|One more reason I'm never moving back to California:
As reported by the NY Times (sorry for the copy paste job, they don't have any permalinks. Any suggestions?)
WASHINGTON, Dec. 14 - About three dozen students filed a lawsuit against the University of California on Wednesday, charging that it had violated federal law by allowing illegal immigrants to pay in-state tuition rates at its campuses while maintaining higher rates for out-of-state students.
The students, all from out of state, are represented by a legal team that includes Kris W. Kobach, a conservative lawyer and former Justice Department official who shaped national immigration policy under former Attorney General John Ashcroft. Mr. Kobach said the policy discriminates against out-of-state students who are American citizens and pay higher tuition than students who are in this country illegally.
"Citizen students have been mortgaging their futures and taking on really heavy student loans," Mr. Kobach, a law professor at the University of Missouri-Kansas City, said in a telephone interview from Sacramento, where he is working with the firm of Ropers, Majeski, Kohn & Bentley. "Meanwhile, they see aliens who are unlawfully present in the United States getting a massive subsidy from the State of California."
The move plunges California into the midst of a national debate over how to handle the millions of students living in this country illegally.
Federal law requires state universities that offer in-state tuition rates to illegal immigrants to do the same for students from other states, imposing a steep financial barrier to the policy. But since 2001, nine states, including California, have passed laws to circumvent that requirement, according to the National Conference of State Legislatures.
Supporters say children who are illegal immigrants did not choose to enter the United States illegally and can make valuable contributions to society if allowed to continue their studies.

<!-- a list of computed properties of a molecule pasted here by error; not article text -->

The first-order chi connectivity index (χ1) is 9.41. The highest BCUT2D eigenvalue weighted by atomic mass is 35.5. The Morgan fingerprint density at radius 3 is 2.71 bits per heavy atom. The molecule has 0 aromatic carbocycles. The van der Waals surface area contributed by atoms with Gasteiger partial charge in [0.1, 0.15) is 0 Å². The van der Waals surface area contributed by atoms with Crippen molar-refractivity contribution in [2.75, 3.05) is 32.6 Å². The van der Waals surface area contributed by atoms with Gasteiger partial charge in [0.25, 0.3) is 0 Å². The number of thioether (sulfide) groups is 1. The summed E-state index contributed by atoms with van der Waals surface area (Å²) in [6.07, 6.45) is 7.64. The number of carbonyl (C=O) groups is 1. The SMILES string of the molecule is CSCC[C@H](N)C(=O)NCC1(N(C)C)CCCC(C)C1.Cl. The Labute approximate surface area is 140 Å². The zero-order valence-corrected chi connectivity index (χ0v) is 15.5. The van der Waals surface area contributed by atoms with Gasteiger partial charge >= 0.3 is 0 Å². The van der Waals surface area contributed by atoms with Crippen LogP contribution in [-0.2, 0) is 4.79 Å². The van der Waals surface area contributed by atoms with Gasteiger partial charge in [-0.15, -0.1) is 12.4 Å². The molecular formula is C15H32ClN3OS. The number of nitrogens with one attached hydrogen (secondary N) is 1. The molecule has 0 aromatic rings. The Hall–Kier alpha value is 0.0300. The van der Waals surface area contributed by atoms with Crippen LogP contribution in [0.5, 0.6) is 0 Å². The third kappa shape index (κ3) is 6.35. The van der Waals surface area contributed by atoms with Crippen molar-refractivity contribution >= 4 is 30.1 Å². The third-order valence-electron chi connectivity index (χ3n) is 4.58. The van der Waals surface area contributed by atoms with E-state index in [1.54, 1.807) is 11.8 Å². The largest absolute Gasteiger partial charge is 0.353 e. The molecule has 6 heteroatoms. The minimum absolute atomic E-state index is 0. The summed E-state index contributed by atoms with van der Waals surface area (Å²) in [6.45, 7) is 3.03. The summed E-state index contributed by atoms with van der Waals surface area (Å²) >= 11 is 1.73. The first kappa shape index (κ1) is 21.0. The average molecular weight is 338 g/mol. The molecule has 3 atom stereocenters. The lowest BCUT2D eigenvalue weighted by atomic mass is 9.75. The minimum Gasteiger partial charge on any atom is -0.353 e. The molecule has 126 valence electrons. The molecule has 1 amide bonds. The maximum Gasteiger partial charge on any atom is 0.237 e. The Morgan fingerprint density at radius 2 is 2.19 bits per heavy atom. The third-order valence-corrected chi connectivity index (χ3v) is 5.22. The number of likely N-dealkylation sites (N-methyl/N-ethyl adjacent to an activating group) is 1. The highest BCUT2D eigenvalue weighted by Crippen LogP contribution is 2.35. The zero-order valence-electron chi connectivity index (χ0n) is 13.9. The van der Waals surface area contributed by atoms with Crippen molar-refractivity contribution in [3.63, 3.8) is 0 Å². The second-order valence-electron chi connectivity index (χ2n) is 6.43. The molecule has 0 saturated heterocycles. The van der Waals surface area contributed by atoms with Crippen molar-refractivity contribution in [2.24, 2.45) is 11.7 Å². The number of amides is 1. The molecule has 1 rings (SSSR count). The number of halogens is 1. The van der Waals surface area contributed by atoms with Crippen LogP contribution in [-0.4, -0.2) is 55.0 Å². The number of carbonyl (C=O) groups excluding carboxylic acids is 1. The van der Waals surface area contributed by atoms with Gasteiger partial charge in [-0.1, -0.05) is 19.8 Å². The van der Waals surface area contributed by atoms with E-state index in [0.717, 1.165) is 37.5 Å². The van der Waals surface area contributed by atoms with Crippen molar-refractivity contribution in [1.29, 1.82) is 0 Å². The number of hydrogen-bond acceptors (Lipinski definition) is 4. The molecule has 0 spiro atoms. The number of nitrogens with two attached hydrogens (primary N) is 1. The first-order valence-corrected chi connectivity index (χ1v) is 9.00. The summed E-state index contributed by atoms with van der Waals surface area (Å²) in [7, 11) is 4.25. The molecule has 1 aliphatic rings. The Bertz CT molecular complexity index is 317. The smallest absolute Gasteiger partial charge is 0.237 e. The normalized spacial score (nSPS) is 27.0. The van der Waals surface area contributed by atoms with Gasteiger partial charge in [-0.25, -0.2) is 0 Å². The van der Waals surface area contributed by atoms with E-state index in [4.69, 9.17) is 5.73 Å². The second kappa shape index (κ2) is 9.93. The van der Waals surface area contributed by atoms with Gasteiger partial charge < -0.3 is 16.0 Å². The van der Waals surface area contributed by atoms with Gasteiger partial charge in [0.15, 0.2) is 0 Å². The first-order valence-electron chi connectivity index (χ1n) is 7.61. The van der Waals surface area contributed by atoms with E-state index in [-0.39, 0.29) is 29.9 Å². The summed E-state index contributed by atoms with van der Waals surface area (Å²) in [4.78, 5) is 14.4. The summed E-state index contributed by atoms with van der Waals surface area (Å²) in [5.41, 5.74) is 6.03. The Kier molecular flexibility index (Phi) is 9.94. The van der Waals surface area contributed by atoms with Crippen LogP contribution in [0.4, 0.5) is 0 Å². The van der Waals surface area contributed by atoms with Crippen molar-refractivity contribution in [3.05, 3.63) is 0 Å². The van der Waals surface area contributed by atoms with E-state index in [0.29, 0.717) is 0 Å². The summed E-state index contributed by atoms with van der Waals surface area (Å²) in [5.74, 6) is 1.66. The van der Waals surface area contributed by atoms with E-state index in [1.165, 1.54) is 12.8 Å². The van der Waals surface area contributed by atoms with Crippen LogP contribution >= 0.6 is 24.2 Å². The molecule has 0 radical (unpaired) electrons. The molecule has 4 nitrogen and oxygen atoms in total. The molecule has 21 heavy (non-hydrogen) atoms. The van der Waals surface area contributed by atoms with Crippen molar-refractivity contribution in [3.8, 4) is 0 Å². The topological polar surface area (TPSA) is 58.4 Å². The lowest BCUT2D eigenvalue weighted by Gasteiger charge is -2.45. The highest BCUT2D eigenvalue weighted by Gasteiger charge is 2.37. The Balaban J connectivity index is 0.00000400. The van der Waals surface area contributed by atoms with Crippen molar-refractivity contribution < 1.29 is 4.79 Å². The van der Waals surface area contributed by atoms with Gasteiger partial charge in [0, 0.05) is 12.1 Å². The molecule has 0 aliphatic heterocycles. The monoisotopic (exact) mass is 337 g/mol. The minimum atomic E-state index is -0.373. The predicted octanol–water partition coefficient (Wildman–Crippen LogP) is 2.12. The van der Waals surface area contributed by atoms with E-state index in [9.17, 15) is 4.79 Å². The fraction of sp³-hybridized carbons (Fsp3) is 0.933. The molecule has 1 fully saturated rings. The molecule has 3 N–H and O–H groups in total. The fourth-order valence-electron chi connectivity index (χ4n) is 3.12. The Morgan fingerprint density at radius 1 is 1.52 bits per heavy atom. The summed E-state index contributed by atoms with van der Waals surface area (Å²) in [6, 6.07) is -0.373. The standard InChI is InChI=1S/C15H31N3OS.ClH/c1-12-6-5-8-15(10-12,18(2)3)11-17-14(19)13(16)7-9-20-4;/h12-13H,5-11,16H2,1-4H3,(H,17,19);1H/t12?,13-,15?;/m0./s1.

Ravi Poorsina, a spokeswoman for the University of California, said it allows students who have attended local high schools for three years and graduated from a local high school to benefit from in-state tuition rates. Students who are illegal immigrants must also sign an affidavit saying they are applying for legal residency.
Ms. Poorsina said that in the 2003-2004 school year, about 390 illegal immigrants paid in-state tuition, currently about $6,700 a year. Out-of-state students pay about $24,500 a year. "We believe it's not in conflict with federal law," she said of the university's policy.
But the adoption of this policy by some states has stirred others to another action. This year, seven states considered passing laws barring illegal immigrants from benefiting from in-state tuition rates, the Conference of State Legislatures said.
Mr. Kobach, who helped shape the Justice Department's policy of tracking and deporting thousands of Arab and Muslim illegal immigrants in the aftermath of the terrorist attacks of Sept. 11, 2001, filed a similar suit in Kansas in 2004. It was dismissed on technical grounds but is now on appeal.
Mr. Kobach has received support from the Federation for American Immigration Reform, a Washington group that advocates strict limits on immigration. The group has provided research and assistance in finding plaintiffs.
Chaning Jang, a senior at the University of California, Davis, said he joined the lawsuit after reading an advertisement placed by the lawyers in a college newspaper. "It's kind of an insult that illegal immigrants who aren't U.S. citizens get more than we do," said Mr. Jang, 21, of Hilo, Hawaii.